Before we get into Thanksgiving things, I want to have a little international relations moment. If you were unaware, the province of Bougainville–a part of Papua New Guinea–is currenly conducting an independence referendum. It is official, if non-binding, and it is highly likely that the results will strongly favor independence. Who knows what that may actually mean, in terms of Papua New Guinea possibly making them stay and that possibly restarting civil war, or a timeline of creating a new country. But I just thought you should know (and you can read a teensy bit more about it here).
I find the American tradition of a presidential turkey pardon for Thanksgiving to be just so odd. It’s also not as old as a tradition as I originally thought: a formal turkey presentation to the president started in the 1940s and the whole pardon idea didn’t really start until Reagan and it wasn’t a fixture until H.W. Bush. But, if you’ll bear with me a sec, I think that while bizarre, a pardon is perfectly in line with the holiday.
If we’re honest, we could all use a pardon or two. Not in an avoiding-execution kind of way or even a religious Jesus-is-merciful way (though also definitely that way) but just in general. We know none of us are perfect. And, when giving thanks for all that we have, I think it’s important to take a moment to pardon the ways in which each of us falls short.
It isn’t difficult for me to take things personally. Not typically in an offended sense but more just imagining that people are putting a lot more antipathy into their (in)actions toward me when, in reality, it’s just busyness or forgetfulness or misunderstanding. I am aware that I do this and it’s something that I’m trying to combat, slowly but surely. I hope. So if I come across as paranoid or overbearing, please consider a pardon. Not everything should be pardoned, and not everything can just be sloughed off. But still.
In the meantime, I turn to what I know to be evidence of people caring about me. Words and time and action and all that I definitely do have. The people whose love and care I don’t have room to doubt. For that, and for the surety that can get me outside of my own insecure mind, I am very grateful. The helpful side effect of this is that I end up thinking more about other people and their actual lives, rather than just being concerned with what they’re thinking about me, which I think is both healthy and productive. Empathy matters but it takes work, you know?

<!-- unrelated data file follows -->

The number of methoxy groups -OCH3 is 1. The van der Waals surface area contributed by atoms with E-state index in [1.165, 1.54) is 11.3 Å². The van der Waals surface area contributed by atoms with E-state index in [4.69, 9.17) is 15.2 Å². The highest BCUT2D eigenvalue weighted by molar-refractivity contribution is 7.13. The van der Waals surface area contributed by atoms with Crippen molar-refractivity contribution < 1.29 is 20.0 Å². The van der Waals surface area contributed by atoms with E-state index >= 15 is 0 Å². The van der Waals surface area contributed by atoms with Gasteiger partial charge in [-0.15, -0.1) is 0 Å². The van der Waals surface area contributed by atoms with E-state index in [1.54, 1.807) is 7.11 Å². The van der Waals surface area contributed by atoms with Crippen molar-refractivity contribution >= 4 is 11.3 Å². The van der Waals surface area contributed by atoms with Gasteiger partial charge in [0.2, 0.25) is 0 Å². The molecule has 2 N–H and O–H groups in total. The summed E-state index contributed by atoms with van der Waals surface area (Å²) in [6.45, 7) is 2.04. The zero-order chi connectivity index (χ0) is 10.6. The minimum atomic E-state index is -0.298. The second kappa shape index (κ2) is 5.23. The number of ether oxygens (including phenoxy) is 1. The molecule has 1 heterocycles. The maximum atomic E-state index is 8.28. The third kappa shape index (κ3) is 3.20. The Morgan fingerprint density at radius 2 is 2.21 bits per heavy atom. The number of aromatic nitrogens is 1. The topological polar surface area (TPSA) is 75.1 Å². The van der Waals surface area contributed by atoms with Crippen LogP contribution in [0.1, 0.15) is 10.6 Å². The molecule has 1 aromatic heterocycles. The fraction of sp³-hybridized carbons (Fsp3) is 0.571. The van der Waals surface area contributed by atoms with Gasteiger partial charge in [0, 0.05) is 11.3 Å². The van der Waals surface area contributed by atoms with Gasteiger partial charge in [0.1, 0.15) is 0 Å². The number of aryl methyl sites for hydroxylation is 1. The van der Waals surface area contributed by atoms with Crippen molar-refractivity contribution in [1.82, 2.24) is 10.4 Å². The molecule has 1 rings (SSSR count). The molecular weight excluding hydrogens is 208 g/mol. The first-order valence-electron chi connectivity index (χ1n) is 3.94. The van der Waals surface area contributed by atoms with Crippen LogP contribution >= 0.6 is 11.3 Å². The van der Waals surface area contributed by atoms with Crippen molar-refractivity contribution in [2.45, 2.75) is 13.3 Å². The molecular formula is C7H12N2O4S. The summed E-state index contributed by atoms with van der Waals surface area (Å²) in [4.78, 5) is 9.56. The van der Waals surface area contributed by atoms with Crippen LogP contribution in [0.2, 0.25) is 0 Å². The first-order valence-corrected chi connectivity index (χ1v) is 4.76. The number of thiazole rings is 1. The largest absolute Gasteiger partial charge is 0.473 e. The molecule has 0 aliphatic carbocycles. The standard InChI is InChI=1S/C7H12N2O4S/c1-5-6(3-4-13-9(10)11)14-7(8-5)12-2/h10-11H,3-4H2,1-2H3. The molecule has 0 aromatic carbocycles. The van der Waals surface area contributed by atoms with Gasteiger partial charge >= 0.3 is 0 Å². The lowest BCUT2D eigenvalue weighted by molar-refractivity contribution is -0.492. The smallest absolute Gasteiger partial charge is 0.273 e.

Anyway. I was having a conversation with a family member this past week and I was trying to assure them that the rest of the family did, in fact, love them. Beyond understanding. It’s just that my family is–as we all are–imperfect lovers. There is a baseline of love but the stress of a day or year or life can weigh down on us in ways that make us express that love in different ways–or maybe even not at all, the baseline still existing but being obscured.
Some of you may be familiar with Nadia Bolz-Weber, a pastor and writer. This week, she had this to say about Thanksgiving, family, and belonging: “…unlike your family, your identity in God is simply unaffected by the limitations of human beings’ ability to love each other well.”
I think, in a certain way, that’s what pardoning should be all about. It’s not ignoring misdeeds, letting people go back to doing the same bad things. It’s stripping back all the obscuring stress and actions and words and hurt. Revealing once more the baseline. Showing what’s really underneath: another turkey. Another human being, just like us. Another imperfect lover who might ask for a pardon.
I read Oscar Wilde’s The Ballad of Reading Gaol for the first time a couple days ago. I don’t know how I managed to get this far in being who I am without having read more than a few excerpts before but here we are. And, for any readers who may be uncertain, it’s pronounced redding jail.
There’s a lot to unpack in that poem and I don’t really want to get too into it here and now but if I may, I would like to draw your attention to one couplet. A theme that is repeated across the work, though Wilde himself wasn’t particularly religious.
But God’s eternal Laws are kind
And break the heart of stone.
Whatever laws and punishments, justice and just deserts human society may invent, God will always peel back our layers and love us all the same. It’s good to be grateful for all you have today (and each day) but there’s a couple thoughts on extending mercy and grace–that is the real language behind pardons, after all. If we are to be thankful that we receive mercy then so too should we extend it to others, undeserving as they may be.
To echo St Francis, it is in pardoning that we are pardoned.